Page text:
What happens when a lot of people want a good—say, housing—that is in short supply? As even elementary schoolers learn, prices go up. Now, what happens when you increase the supply to keep up with the demand?
San Francisco may never know, for, as in many other American cities facing housing crunches, a bloc of local politicians has made it their mission to block any new construction if it fails to satisfy a list of must-haves that could put the most ravenous child’s Christmas list to shame. If it earns less than rave reviews in environmental impact reports, is too expensive (whatever that’s supposed to mean in a city where the average one-bedroom apartment goes for over $2,700 a month), smacks of “gentrification,” or otherwise fails to honor “neighborhood character,” it’s a goner. This might explain why from 2012 to 2016, only one housing unit was built for every 6.4 jobs added. A 2015 survey showed that residents recognized the problem, and a majority backed boosting the housing supply by 10 percent—but far fewer supported that new housing being located in their neighborhoods.
Permitting and construction rates have increased since then, thanks in part to a recognition by some officials that the situation was untenable, but it’s not enough, with new development frequently running into opposition from local politicians. Dean Preston, a card-carrying DSA member who holds a seat on San Francisco’s Board of Supervisors, has become the bête noir of Bay Area YIMBY (Yes, In My Backyard) activists who long for more housing. “Dean Preston’s Housing Graveyard,” a new report by several such constituents, outlines a slew of construction projects which Preston opposed: “Preston has blocked or opposed almost all new housing in his district’s wealthy neighborhoods,” the report fumes. Much of the proposed housing would have replaced vacant buildings or parking lots.
By the authors’ count, over his 23-month tenure, Preston has opposed the construction of over 28,700 homes, including nearly 8,500 designated as affordable, and has personally blocked the addition of 8,587 units, almost a quarter of which were to be affordable. (Bear in mind that Preston blames“the market” for the housing crisis.) For his part, the Supervisor has dismissedthe report as “Alice in YIMBY Land” and faulted the authors for not mentioning the 5,000-plus units he hasn’topposed, as well as contending that he didn’t blockhousing so much as he fought for developers to make improvements. After the San Francisco Chroniclecommended the report, he lashed out further, accusingthe publication of being a neoliberal shill for developers, although curiously failing to point to a single falsehood within their reporting.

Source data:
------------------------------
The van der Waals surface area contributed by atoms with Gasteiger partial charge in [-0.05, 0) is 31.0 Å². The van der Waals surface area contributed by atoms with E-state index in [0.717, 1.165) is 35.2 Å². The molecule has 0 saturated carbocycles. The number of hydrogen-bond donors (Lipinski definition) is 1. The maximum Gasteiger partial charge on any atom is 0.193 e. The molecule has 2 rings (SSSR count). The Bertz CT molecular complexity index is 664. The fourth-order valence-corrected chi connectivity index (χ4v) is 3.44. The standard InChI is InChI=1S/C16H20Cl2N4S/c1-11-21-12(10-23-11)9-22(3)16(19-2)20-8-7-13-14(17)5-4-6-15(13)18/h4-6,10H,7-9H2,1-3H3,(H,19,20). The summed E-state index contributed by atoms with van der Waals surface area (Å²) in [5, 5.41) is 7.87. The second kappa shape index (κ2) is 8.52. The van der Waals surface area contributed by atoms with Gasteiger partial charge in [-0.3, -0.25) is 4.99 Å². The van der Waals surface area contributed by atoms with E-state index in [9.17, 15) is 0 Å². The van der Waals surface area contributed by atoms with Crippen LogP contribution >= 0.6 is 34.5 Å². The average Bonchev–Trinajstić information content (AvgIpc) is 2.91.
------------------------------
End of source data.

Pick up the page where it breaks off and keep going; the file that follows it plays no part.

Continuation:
It’s not just Preston, though. The Board of Supervisors as a whole has shown enmity towards an array of building projects that could have created union jobs and generated hundreds of new homes for low-income San Franciscans. Just last month, they voted eight to three to oppose a new, 495-unit tower to be constructed on a valet parking lot for Nordstrom’s. Rather than simply voting “no,” which could have unlocked an appeals process, they instead requested a new environmental impact report, which could take two years to complete. The vote went against the recommendation of the Planning Commission and even the wishes of the board member in whose district the development was to be built. (The majority said the environmental impact report fell short in addressing earthquake and shadow concerns, and some criticized the proposed development for not being affordable.)
It is common knowledge in the real estate business that if your property or area has a vacancy rate of below 5 percent, the rental market is good for landlords and rents will go up. And this fact has played out over the last 18 months; as remote work became the norm for many employers, workers moved away, vacancies increased, and rents fell to their lowest levels in years. Real estate investors weren’t pleased; when the vacancy rate rose from three to 8.5 percent, the median rent declined by 8 to 12 percentage points. Those lowered rents provide a window into what might have been if housing had kept pace with demand over the years.